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Malocclusion

In dental terms, teeth misalignment is referred to as malocclusion. If you have this case, you might develop dental issues such as cavities and gum disease. These are all considered as malocclusion cases:

  • Overbite
  • Underbite
  • Crossbite 
  • Open bite
  • Crowded teeth

Malocclusion is usually heredity, so some patients are born with it. However, patients also acquire crooked teeth if they have oral habits since childhood that were not corrected until the teeth have developed. Oral habits include thumbsucking, using a pacifier or a milk bottle. 

On the other hand, malocclusion also happens due to injuries and other medical conditions like cleft palate and mouth tumours. 

Malocclusion should be corrected because it has more adverse effects than just its appearance. When your teeth are misaligned, it’s harder to perform oral hygiene because some parts are difficult to reach with your toothbrush. It could lead to tooth decay, periodontal disease, or tooth loss.  

One way to correct this is by wearing braces. Your dentist in Saskatoon will help you decide what type of orthodontic treatment suits you. 

Causes

Occlusion refers to the alignment of teeth and the way that the upper and lower teeth fit together (bite). Ideally, all upper teeth fit slightly over the lower teeth. The points of the molars fit the grooves of the opposite molar. The upper teeth keep the cheeks and lips from being bitten and the lower teeth protect the tongue. Malocclusion is most often hereditary, which means the condition is passed down through families. There may be a difference between the size of the upper and lower jaws or between jaw and tooth size, resulting in overcrowding of teeth or in abnormal bite patterns. Variations in size or structure of either jaw may affect its shape, as can birth defects such as cleft lip and palate. Other causes of malocclusion include:
  • Childhood habits such as thumb sucking, tongue thrusting, pacifier use beyond age 3, and prolonged use of a bottle
  • Extra teeth, lost teeth, impacted teeth, or abnormally shaped teeth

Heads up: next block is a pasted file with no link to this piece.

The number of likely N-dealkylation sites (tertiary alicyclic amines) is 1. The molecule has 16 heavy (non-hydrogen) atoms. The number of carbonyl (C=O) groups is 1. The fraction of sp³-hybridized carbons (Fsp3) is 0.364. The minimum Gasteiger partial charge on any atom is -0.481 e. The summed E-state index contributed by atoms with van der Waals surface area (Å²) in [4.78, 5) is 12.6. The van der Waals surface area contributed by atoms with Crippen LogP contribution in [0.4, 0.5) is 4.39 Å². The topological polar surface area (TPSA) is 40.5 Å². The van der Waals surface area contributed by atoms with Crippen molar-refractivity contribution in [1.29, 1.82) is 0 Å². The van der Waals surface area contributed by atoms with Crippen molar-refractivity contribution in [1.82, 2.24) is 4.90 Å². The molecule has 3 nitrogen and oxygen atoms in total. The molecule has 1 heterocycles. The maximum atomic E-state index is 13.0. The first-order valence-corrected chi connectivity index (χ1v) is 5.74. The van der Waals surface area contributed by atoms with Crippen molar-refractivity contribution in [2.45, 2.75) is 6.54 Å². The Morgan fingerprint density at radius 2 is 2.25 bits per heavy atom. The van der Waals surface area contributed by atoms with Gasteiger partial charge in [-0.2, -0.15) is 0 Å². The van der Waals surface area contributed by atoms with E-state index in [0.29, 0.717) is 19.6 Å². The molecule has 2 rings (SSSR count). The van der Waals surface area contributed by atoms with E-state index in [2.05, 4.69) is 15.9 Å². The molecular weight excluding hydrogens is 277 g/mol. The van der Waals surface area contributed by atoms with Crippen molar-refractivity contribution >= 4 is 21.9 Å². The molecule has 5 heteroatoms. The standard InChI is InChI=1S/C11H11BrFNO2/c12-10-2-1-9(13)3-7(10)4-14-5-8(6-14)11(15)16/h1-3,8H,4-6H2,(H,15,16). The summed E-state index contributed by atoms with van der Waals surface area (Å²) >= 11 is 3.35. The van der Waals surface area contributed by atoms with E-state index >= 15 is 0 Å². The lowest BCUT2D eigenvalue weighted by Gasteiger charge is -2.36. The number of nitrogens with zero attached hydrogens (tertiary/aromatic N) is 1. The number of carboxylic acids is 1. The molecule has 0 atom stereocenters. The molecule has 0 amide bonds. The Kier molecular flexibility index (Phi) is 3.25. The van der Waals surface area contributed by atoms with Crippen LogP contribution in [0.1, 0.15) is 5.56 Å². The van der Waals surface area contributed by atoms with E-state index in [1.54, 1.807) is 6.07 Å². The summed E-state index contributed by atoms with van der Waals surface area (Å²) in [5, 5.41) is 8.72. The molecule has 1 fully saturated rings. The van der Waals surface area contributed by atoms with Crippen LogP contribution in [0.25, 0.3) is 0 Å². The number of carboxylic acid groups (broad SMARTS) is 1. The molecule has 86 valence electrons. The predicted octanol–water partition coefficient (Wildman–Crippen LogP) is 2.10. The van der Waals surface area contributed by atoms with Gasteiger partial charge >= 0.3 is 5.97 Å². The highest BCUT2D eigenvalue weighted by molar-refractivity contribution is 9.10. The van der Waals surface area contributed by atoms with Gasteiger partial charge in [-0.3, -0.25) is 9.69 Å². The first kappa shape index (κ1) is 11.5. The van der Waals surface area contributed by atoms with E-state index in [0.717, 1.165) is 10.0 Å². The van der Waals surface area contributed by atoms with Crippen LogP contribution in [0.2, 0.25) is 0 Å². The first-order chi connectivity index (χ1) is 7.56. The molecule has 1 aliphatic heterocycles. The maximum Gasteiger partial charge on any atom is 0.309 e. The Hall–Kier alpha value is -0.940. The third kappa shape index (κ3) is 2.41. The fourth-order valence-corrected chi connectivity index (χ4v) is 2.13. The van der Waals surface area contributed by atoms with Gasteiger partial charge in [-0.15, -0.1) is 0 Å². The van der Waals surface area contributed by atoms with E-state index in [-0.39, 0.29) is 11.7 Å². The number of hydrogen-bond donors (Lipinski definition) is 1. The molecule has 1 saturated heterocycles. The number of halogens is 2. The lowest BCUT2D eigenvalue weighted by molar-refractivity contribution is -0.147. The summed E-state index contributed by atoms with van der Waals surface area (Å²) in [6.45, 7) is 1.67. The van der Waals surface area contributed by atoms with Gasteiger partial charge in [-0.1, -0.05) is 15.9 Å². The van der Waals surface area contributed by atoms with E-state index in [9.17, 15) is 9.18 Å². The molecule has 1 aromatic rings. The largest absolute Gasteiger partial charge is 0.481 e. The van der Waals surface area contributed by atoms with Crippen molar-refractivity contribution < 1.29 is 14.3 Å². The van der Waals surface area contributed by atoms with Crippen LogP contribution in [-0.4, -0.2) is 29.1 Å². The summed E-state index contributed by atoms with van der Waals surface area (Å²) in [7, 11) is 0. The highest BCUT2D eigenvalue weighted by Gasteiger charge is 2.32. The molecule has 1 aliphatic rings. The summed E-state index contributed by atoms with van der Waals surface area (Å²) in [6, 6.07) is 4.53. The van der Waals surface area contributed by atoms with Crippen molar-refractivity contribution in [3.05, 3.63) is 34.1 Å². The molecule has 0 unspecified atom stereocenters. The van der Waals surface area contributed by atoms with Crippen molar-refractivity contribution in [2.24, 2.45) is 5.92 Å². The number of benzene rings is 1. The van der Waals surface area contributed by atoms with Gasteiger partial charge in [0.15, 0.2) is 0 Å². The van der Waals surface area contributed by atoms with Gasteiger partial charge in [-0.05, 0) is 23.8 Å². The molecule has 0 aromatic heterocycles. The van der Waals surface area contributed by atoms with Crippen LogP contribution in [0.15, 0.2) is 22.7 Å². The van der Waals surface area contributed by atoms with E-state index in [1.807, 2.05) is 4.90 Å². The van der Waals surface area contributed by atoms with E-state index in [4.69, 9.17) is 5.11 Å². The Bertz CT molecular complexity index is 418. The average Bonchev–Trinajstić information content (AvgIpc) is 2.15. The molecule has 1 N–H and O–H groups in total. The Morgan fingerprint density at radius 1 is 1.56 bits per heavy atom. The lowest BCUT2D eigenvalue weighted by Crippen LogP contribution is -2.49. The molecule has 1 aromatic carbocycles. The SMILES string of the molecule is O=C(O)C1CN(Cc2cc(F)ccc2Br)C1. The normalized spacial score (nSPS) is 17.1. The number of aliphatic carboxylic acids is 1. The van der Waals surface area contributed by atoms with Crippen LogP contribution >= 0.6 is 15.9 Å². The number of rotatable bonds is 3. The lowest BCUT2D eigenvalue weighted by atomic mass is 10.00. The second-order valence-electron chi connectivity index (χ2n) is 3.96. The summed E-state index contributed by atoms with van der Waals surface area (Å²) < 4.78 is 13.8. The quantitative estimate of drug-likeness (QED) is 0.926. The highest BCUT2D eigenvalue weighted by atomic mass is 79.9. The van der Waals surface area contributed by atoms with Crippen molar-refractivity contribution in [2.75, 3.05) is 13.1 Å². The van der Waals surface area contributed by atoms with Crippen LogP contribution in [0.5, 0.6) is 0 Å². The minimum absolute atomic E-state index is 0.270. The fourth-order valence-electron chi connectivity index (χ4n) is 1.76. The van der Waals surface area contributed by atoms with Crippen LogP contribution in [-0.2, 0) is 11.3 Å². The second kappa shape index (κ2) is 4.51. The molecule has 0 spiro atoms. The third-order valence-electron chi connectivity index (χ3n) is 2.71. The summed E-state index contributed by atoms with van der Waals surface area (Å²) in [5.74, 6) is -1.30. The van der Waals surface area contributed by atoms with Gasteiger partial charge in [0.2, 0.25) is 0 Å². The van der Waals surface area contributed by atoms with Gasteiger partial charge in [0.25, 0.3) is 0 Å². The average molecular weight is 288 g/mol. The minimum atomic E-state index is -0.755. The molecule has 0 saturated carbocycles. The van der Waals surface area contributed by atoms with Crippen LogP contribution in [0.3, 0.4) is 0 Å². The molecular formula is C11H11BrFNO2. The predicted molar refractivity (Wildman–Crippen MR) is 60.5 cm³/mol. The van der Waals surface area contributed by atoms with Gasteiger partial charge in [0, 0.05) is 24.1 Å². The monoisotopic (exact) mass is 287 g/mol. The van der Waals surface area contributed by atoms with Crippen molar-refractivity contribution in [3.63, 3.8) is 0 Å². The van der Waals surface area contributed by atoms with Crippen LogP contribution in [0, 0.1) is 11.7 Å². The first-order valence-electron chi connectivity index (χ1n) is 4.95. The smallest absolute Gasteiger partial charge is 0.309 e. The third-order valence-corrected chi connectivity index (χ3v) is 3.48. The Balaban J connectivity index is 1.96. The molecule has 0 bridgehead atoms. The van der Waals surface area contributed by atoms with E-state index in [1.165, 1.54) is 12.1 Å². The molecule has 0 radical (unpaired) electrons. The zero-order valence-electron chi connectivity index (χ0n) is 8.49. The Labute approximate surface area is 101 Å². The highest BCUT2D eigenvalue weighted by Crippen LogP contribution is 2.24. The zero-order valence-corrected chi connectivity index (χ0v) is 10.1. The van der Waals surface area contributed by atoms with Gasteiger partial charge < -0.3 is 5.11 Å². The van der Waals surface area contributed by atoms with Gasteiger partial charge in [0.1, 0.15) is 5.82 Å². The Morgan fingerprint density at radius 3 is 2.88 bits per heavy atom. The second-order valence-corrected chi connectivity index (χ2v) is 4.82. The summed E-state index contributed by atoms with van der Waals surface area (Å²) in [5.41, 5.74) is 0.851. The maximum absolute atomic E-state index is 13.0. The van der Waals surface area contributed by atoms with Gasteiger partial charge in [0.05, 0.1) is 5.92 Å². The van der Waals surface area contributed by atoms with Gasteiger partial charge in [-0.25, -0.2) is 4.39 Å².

• Ill-fitting dental fillings, crowns, appliances, retainers, or braces
  • Misalignment of jaw fractures after a severe injury
  • Tumors of the mouth and jaw

There are different categories of malocclusion.

  • Class 1 malocclusion is the most common. The bite is normal, but the upper teeth slightly overlap the lower teeth.
  • Class 2 malocclusion, called retrognathism or overbite, occurs when the upper jaw and teeth severely overlap the bottom jaw and teeth.
  • Class 3 malocclusion, called prognathism or underbite, occurs when the lower jaw protrudes or juts forward, causing the lower jaw and teeth to overlap the upper jaw and teeth

Symptoms

  • Abnormal alignment of teeth
  • Abnormal appearance of the face
  • Difficulty or discomfort when biting or chewing
  • Speech difficulties (rare) including lisp
  • Mouth breathing (breathing through the mouth without closing the lips)

Exams and Tests

Most problems with teeth alignment are discovered by a dentist during a routine exam. The dentist may pull your cheek outward and ask you to bite down to check how well your back teeth come together. If there is any problem, the dentist will usually refer you to an orthodontist for diagnosis and treatment.

Dental x-rays, head or skull x-rays or facial x-rays may be required. Plaster or plastic molds of the teeth are often needed.

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